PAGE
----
Ladies, here's the bad news: While smoking is terrible for everyone, it affects females in all sorts of disastrous ways. Women who smoke are at greater risk for fertility issues. Female smokers are even more likely than men to die of lung cancer. Smoking during pregnancy causes a host of problems, and cervical cancer risk goes up for smokers.
But if you're a female smoker who wants to quit, know this: Your body may have some biological mechanisms to help you kick the habit. A new study by researchers at the University of Pennsylvania found that females who quit smoking during a certain hormonal phase of their menstrual cycle might have more success than those who don't. Thirty-eight healthy women between the ages of 21 and 51 who weren't on hormonal contraceptives were enrolled in the study.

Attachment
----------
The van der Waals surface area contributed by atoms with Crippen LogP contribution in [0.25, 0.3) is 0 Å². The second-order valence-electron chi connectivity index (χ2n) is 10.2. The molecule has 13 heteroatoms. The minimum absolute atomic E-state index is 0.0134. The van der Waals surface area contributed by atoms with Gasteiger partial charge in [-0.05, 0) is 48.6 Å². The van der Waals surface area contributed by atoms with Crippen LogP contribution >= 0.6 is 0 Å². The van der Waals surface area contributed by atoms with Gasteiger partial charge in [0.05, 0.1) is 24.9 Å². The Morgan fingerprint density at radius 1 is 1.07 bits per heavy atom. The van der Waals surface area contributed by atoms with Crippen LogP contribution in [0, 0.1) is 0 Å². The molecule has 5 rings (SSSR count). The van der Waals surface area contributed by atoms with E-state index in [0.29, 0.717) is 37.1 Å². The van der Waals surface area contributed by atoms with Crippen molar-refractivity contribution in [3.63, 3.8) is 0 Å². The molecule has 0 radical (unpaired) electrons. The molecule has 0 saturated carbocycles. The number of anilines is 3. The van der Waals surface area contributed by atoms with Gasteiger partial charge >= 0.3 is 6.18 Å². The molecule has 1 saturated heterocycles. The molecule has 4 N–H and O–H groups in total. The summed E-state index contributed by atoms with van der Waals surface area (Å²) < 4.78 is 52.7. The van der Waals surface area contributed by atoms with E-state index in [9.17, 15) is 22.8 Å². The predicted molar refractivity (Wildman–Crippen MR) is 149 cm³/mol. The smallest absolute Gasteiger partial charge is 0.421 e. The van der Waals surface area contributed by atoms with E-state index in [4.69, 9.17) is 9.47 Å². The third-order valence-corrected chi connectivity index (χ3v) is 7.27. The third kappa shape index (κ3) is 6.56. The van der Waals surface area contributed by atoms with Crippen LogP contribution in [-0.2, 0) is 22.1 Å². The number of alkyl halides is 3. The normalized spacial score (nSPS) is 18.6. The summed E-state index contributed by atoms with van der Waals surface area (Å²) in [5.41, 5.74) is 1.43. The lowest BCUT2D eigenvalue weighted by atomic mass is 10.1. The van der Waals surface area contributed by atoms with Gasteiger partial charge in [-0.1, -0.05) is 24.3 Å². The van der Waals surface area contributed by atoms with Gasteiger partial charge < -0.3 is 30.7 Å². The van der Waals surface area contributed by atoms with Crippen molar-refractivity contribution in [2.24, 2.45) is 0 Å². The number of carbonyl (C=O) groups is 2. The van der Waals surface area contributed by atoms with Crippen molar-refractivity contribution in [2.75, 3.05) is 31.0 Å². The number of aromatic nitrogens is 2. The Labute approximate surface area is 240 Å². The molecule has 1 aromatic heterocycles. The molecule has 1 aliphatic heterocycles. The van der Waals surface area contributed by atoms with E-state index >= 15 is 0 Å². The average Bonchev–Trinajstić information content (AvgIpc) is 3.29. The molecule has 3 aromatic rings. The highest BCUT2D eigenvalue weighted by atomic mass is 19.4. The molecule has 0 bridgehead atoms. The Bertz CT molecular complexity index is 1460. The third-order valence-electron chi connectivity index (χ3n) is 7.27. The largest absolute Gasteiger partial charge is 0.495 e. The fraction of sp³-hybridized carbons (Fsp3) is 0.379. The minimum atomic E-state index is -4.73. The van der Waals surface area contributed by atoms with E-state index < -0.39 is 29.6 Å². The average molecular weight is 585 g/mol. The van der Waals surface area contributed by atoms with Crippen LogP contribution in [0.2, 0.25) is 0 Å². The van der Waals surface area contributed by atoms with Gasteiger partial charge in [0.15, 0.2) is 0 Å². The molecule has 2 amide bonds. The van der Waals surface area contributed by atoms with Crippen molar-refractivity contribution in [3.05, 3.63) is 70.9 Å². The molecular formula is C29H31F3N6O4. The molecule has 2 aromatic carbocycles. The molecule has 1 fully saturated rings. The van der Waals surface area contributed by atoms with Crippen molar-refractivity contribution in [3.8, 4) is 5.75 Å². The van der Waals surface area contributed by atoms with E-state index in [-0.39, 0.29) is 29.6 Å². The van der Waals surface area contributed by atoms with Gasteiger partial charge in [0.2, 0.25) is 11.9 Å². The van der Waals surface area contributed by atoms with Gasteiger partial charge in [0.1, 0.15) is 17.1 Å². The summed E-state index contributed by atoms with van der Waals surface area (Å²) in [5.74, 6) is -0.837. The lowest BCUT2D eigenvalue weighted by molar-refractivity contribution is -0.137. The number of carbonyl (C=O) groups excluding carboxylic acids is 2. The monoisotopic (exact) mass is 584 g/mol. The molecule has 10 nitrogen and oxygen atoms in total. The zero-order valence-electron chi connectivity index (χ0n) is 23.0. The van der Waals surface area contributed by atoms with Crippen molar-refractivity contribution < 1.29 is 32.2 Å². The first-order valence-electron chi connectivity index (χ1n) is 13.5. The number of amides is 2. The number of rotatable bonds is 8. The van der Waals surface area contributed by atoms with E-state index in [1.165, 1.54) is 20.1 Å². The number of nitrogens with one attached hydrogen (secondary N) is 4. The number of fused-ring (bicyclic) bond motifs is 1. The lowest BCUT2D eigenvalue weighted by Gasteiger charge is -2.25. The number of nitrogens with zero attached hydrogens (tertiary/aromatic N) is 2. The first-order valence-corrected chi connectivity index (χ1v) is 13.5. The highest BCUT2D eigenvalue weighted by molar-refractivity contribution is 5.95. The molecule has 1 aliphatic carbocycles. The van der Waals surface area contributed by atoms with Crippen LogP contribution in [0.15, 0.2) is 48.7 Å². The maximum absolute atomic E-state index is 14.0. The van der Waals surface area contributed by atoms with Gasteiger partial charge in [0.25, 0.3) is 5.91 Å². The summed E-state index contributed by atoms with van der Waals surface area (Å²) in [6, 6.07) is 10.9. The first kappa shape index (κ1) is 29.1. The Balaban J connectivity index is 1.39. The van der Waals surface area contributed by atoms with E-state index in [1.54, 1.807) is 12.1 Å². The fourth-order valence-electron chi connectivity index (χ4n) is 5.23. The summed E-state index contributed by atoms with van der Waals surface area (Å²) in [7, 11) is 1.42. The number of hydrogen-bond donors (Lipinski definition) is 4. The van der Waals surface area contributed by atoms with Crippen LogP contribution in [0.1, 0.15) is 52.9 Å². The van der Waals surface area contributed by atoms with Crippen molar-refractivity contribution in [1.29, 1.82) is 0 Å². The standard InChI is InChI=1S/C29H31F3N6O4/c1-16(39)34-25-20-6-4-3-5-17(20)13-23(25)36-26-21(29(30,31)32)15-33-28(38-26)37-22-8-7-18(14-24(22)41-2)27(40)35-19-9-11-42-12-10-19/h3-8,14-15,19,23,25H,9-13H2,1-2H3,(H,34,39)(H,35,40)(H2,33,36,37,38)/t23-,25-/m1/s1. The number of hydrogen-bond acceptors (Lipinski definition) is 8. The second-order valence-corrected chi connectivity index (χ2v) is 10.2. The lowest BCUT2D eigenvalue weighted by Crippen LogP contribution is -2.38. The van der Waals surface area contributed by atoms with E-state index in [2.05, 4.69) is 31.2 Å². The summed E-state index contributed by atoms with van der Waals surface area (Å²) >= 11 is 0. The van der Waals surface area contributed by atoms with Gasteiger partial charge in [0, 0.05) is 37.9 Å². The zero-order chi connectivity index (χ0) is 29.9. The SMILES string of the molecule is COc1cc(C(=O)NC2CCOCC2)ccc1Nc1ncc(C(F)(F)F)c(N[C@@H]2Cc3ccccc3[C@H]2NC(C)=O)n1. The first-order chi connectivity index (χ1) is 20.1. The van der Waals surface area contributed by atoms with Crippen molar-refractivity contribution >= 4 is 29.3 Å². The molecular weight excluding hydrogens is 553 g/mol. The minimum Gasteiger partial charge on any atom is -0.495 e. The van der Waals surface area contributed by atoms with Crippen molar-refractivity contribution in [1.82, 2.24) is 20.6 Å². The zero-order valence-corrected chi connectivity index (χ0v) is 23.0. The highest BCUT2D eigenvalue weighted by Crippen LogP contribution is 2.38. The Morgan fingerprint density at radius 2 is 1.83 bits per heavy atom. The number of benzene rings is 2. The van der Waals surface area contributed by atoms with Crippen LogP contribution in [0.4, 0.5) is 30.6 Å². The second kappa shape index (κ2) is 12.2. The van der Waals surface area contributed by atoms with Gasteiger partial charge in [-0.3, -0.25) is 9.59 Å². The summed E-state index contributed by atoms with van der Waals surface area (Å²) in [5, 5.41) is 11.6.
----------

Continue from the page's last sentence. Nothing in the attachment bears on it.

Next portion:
Their initial findings seem to support the idea that hormones — the punchline of many obnoxious jokes at a female's expense — can be tied to good decision-making. More specifically, progesterone (a hormone that increases after ovulation, and during the premenstrual period) might help women regulate addictive behaviors. Researchers found that women who were in the follicular phase of their period, which takes place after menstruation and before ovulation, showed less connectivity between the brain's reward center and decision-making regions.
So when you do quit, it might be worth trying to time it with your menstrual cycle. When your progesterone is high (after ovulation but before your period), throw those cigarettes in the trash.